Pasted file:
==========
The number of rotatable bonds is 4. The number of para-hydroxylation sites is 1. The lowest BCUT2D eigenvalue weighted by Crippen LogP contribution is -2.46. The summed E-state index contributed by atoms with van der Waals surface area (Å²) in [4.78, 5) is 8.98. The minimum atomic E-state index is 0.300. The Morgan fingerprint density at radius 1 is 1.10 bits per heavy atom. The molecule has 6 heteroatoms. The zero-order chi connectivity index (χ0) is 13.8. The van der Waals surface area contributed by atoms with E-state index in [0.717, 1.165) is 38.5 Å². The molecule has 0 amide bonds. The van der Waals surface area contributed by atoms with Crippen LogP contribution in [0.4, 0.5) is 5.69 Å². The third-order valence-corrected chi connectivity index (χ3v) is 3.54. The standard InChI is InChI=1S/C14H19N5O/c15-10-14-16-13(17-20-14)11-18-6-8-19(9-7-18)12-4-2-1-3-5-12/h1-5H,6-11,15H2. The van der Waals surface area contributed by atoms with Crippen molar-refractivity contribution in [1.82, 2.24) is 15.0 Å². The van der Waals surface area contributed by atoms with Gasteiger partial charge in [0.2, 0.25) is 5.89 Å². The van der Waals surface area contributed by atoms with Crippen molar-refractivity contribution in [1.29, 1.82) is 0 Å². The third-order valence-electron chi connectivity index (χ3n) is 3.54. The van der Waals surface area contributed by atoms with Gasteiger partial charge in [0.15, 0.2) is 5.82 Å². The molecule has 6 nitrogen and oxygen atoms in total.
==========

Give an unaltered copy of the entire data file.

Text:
The number of rotatable bonds is 4. The number of para-hydroxylation sites is 1. The lowest BCUT2D eigenvalue weighted by Crippen LogP contribution is -2.46. The summed E-state index contributed by atoms with van der Waals surface area (Å²) in [4.78, 5) is 8.98. The minimum atomic E-state index is 0.300. The Morgan fingerprint density at radius 1 is 1.10 bits per heavy atom. The molecule has 6 heteroatoms. The zero-order chi connectivity index (χ0) is 13.8. The van der Waals surface area contributed by atoms with E-state index in [0.717, 1.165) is 38.5 Å². The molecule has 0 amide bonds. The van der Waals surface area contributed by atoms with Crippen LogP contribution in [0.4, 0.5) is 5.69 Å². The third-order valence-corrected chi connectivity index (χ3v) is 3.54. The standard InChI is InChI=1S/C14H19N5O/c15-10-14-16-13(17-20-14)11-18-6-8-19(9-7-18)12-4-2-1-3-5-12/h1-5H,6-11,15H2. The van der Waals surface area contributed by atoms with Crippen molar-refractivity contribution in [1.82, 2.24) is 15.0 Å². The van der Waals surface area contributed by atoms with Gasteiger partial charge in [0.2, 0.25) is 5.89 Å². The van der Waals surface area contributed by atoms with Crippen molar-refractivity contribution in [1.29, 1.82) is 0 Å². The third-order valence-electron chi connectivity index (χ3n) is 3.54. The van der Waals surface area contributed by atoms with Gasteiger partial charge in [0.15, 0.2) is 5.82 Å². The molecule has 6 nitrogen and oxygen atoms in total.